‘Harry Potter and the Deathly Hallows: Part 2’ Hug Scene Was Awkward for Even Tom Felton

When it comes to the best Harry Potter movies, Harry Potter and the Deathly Hallows: Part 2 ranks at the top. The final chapter in the eight-film series headed by Daniel Radcliffe, the film follows the young wizard in his mission to defeat Voldemort. It’s the battle that all of the previous movies hinted at, and it left everyone on the edge of their seats until the end.

One of the most memorable moments, however, isn’t about the action. Instead, it’s when the Dark Lord, in a moment of celebration, decides to hug Draco Malfoy. Many Harry Potter fans have described it as downright awkward, but they’re not the only ones who feel that way.

Ralph Fiennes as Lord Voldemort
Ralph Fiennes as Lord Voldemort | | Eric Charbonneau/WireImage

Voldemort’s hug in ‘Harry Potter and the Deathly Hallows: Part 2’ is being criticized online

It’s been almost 10 years since the release of Harry Potter and the Deathly Hallows: Part 2, but it became a talking point on social media in June, when BuzzFeed asked its readers to name a movie scene they found “hard to watch.”

“The scene in Harry Potter and the Deathly Hallows: Part 2 where Draco and Voldemort hug,” one person wrote. “That whole thing is so awkward!”

For reference, the moment comes at the end of the movie when Voldemort thinks he’s killed Harry and takes his body back to Hogwarts to intimidate the others against him. He demands they join him in exchange for their lives, but no one moves. At his father’s urging, Malfoy comes down to join the Death Eaters. But as he’s walking across the courtyard, Voldemort stops him in his tracks. Throwing his arms around Malfoy, he goes, “Oh, well done, Draco! Well done.”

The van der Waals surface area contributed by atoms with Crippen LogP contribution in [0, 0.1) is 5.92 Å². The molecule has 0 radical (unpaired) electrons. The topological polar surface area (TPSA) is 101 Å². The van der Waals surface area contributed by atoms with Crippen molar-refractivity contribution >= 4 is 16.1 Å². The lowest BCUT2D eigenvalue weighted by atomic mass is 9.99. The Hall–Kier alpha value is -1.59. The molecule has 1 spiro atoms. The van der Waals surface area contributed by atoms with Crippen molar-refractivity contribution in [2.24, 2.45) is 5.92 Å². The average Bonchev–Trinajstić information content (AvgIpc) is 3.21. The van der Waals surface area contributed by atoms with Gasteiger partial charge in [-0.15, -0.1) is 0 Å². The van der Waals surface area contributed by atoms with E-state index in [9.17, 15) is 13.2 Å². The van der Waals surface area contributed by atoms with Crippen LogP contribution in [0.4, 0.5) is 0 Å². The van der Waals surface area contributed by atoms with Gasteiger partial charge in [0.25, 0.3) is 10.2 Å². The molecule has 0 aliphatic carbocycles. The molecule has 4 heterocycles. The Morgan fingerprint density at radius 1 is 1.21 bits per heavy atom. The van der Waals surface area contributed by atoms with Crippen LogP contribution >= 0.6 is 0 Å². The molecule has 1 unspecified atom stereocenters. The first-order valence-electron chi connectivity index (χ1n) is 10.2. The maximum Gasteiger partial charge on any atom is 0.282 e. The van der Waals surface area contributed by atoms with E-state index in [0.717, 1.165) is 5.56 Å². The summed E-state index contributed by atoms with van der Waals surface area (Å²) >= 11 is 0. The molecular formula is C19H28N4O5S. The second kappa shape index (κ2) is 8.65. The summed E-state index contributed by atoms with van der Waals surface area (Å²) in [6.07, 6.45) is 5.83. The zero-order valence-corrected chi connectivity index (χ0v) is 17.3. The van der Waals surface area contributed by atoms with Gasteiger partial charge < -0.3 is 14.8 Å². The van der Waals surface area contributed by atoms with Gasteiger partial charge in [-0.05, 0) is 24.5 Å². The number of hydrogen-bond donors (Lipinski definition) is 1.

Voldemort hugging Draco was improvised

As Tom Felton (Draco Malfoy) explained during a panel discussion at Dragon Con in 2011, that hug was never in the script, and it was Ralph Fiennes’ (Voldemort) idea to do it.

“That wasn’t in the script,” he said. “We did that take like 25 times. He only hugged me once. It was like a one-off thing that he just threw at me, and I’m standing there going, ‘What the hell is he doing? Why is he hugging me in this weird fashion?'”

“So it was very strange,” Felton continued. “It was a surprise for me, and I can assure you when [Ralph] is doing it in full makeup … it’s pretty menacing. It’s pretty terrifying stuff because he kind of held it for about 10 seconds. And I thought, ‘Is this gonna end?’ I was baffled. I mean more baffled that that was the take they used. It’s really interesting.”

But not everyone found the scene awkward

Going on, Felton pointed out that the scene was actually received differently by certain audiences around the world. While some found it creepy and weird, others found it funny.

“In England, it’s considered a very chilling moment,” Felton added. “The whole audience kind of goes dead quiet and nobody knows what to say or do, but over here [in the U.S.] it’s hilarious. Literally the audience bursts into laughter, which is great. I love that. I love how you guys seem to find humor in all sorts of places.”

While he can also look back on it and smile, it seems like it certainly wasn’t a laughing matter in the moment.

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